I also made it onto the plane before the flight crew, who took another hour and a half to arrive after we'd fully boarded. The cabin crew were looking distinctly nervous towards the end...

Once the flight crew arrived, did the safety check and the pre-fight, we'd closed the doors and started to pushback, one of the cabin crew noticed we had an extra passenger. The plane was full, every seat was taken, but there was still one poor guy still standing in the aisle clutching a valid boarding pass, but without a seat. After a brief discussion about whether he could sit in a spare jump seat, they finally decided that they just weren't allowed to do that anymore, he had to go...

So we had to find ourselves a new ground crew, return to the gate, and offload the guy. At this point we were getting close to the point where our flight crew were about to go illegal. We didn't pushback, for the second time, much ahead of the point where they'd have had to find us a new flight crew. Considering they probably couldn't do that the second pushback, and subsequent take off, was expedited. I was listening in on to the tower chatter on channel 9, and from the sounds of things we ducked in ahead of a fairly big queue, and rolled almost without a pause directly from the gate to the end of 32L and into the air.

That said, I arrived into Portland only two and a half hours later than planned, and I got to take a minor supporting role in an excellently produced farce. You can't complain too much...

Friday, July 11, 2008

The 2.0 firmware for the iPod touch

For Apple the events of the day are best described as a bit of a disaster, especially for iPod touch owners like myself who have been left in update limbo all day long.

However bypassing iTunes, which is still periodically claiming that the previous 1.1.4 firmware is the latest available, I managed to download the 2.0 firmware directly from the Apple servers and have now successfully upgraded my iPod to the new firmware.

Now I just have to push all my content back onto my iPod and I'm done...

Update: But at least I didn't have two cranky toddlers to cope with...

Tuesday, July 08, 2008

Perl SAMP Alpha 3

I've just brought my pre-Trieste Perl Hub and test clients into line with the post-Trieste Working Draft document that Mark Taylor pushed to the SAMP mailing list at the tail end of June. Both the Perl Hub and the clients have been tested with Mark's Java SAMP kit pre-release and Luigi Paioro's SAMPY alpha 1 release. This release is being tagged alpha3, and is available under the terms of version 2 of the GPL license.

The new Perl Hub currently lacks callAndWait( ) functionality, I'll be adding that in this week, but should in all other ways meet the 1.0 WD and be interoperable with the other emerging toolkits.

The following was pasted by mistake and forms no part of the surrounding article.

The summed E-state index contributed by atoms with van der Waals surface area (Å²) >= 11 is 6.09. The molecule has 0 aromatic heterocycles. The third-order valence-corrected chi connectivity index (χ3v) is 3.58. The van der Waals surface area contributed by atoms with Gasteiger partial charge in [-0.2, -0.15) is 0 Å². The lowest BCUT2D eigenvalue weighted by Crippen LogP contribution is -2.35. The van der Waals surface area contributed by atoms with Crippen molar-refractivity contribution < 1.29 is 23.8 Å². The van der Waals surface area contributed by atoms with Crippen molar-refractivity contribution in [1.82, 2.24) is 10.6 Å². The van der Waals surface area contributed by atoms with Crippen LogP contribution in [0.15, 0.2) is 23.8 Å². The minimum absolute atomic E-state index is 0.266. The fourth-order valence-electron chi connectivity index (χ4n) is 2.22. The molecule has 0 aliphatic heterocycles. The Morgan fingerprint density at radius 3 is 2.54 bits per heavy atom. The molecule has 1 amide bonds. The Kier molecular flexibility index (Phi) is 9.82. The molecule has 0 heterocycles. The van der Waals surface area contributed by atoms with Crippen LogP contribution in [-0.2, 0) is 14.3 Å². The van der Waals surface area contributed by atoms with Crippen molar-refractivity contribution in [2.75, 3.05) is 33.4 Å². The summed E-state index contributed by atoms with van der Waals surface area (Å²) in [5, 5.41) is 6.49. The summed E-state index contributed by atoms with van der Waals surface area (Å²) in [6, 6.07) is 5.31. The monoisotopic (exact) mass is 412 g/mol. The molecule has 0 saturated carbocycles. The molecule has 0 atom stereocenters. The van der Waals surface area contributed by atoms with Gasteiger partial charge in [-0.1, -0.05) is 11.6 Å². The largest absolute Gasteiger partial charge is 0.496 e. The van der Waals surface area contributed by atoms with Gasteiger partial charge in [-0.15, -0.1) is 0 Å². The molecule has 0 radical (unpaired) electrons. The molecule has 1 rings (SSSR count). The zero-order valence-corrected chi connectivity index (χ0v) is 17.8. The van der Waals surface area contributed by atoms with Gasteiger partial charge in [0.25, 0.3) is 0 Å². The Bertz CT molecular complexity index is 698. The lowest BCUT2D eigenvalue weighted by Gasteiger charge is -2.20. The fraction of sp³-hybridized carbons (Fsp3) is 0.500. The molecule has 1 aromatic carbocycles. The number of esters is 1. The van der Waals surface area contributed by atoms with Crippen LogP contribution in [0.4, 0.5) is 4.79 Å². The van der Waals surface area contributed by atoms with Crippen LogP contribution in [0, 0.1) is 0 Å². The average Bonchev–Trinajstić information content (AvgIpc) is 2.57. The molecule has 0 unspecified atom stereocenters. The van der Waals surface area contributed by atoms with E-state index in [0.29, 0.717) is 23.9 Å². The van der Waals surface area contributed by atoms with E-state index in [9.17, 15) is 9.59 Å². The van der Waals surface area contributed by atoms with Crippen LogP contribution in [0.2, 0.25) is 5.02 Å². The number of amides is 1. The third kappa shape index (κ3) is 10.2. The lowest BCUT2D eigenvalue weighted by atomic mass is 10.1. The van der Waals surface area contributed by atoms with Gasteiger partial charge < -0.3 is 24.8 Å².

Apart from a quick update towards the end of the week to add callAndWait( ), which will be tagged alpha4, this will be the last 'initial' release. After this I'll take some time to clean up the code, add some documentation, and make the client toolkit a bit more pleasant to use before making a 'first' release.

However if you want to get your feet dirty ahead of that, you'll need the following Perl modules installed: XMLRPC::Lite (part of the SOAP::Lite module), XML::Simple, DateTime, File::Spec, Carp, Data::Dumper, Getopt::Long, Socket, Net::Domain, POSIX and Errno. Depending on your version of Perl some, but not all, of these will ship with the core distribution. The rest can be obtained from CPAN. I think I've caught all the dependancies, but if you notice any I haven't listed any let me know I've forgotten them.

As with my initial release of the prototype SAMP Hub back at the start of May, the code comes with no guarantees except there will be horrendous bugs. There is no documentation. Many of the Perl modules have inline POD, however most of it didn't keep up with the pace of development so it's out of date. However, once you install the additional modules, open up a terminal window and start the Hub as follows,

% tar -zxvf perl-samp-hub-alpha3.tar.gz
% cd perl-samp-hub-alpha3/
% ./

you can put the Hub through its paces by opening up two more terminal windows and running the testbed clients. You should start the listener client in all cases,

% tar -zxvf perl-samp-clients-alpha3.tar.gz
% cd perl-samp-clients-alpha3/
% ./

this is the test client that listens for notify( ) and call( )'s from the Hub. In the second window you can either start the client that exercises the notify( ) method, or the other than exercises the call( ) method. So

% cd perl-samp-clients-alpha3/
% ./


% cd perl-samp-clients-alpha3/
% ./

These two clients have a heart beat which will dispatch a call or a notification periodically. The first heartbeat will happen 15 seconds (or so) after the client has completed its registering with the Hub.

As always, feedback is appreciated...

Update: There is now a binary release of the Hub for x86_64 Linux and Intel Mac OSX. Just download the relevant zip file, unzip the executable, and run it. The dependencies, including Perl itself, should be taken care of using the magic of the Perl Packager.

Update: Apparently the x86_64 binary is fairly sensitive to installed library versions. This could just be my unfamiliarity with the packager. Reports of working, and non-working, installations would be good. Advice by people more familiar with PAR::Packer than I am would be warmly welcomed.